A Band Called Death
Directed by Jeff Howlett, Mark Covino
Before Bad Brains, the Sex Pistols or even the Ramones, there was Death. Formed in the early 1970s by three teenage brothers from Detroit, Death is credited as being the first black punk band, and the Hackney brothers, David, Bobby, and Dannis, are now considered pioneers in their field. But it wasn’t until recently, when a dusty 1974 demo tape made its way out of Bobby’s attic nearly thirty years after Death’s emergence, that anyone outside a small group of punk enthusiasts had even heard of them. Equal parts electrifying rockumentary and epic family chronicle, the story of Death is one of brotherly love and fierce, divinely inspired expression.
Starting this weekend in theaters from Universal Studios is the eagerly awaited sequel to the 2010 cult film that hit large on home video, Kick-Ass 2. This time around the film is under the reigns of writer/director Jeff Wadlow and only produced by the original’s director Matthew Vaughn. The graphic novel sequel to Kick-Ass, Kick-Ass 2: Balls to the Wall, is a veritable blood bath, which beckons the question of how the film will translate to the theater screen.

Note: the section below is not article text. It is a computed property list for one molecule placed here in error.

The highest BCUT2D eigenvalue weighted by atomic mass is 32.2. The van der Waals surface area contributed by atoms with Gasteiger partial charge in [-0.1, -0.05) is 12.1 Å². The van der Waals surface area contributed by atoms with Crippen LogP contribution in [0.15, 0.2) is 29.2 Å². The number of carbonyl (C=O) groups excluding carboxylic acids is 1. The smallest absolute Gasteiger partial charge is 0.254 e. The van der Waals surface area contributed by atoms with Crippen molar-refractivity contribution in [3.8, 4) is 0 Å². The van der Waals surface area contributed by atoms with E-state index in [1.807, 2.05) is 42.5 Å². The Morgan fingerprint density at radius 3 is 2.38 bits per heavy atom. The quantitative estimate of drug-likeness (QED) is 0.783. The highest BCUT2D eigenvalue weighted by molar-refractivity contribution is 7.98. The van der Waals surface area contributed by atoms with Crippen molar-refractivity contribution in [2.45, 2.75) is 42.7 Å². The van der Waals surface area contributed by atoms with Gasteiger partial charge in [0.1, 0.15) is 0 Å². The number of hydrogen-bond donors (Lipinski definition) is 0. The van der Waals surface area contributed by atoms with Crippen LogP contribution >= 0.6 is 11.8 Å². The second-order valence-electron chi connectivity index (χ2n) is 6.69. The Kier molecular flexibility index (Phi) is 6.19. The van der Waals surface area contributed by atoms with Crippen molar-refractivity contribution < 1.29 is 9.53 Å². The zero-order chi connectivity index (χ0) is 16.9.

Written and Directed by Jeff Wadlow
When we last saw junior assassin Hit Girl (Moretz) and young masked hero Kick-Ass (Taylor-Johnson), they were trying to live as normal teenagers Mindy and Dave. With graduation looming and uncertain what to do with their shared calling, Dave decides to start the world’s first superhero team with Mindy. Unfortunately, when Mindy is busted for sneaking out as Hit Girl, she’s forced to retire, leaving her to navigate (more…)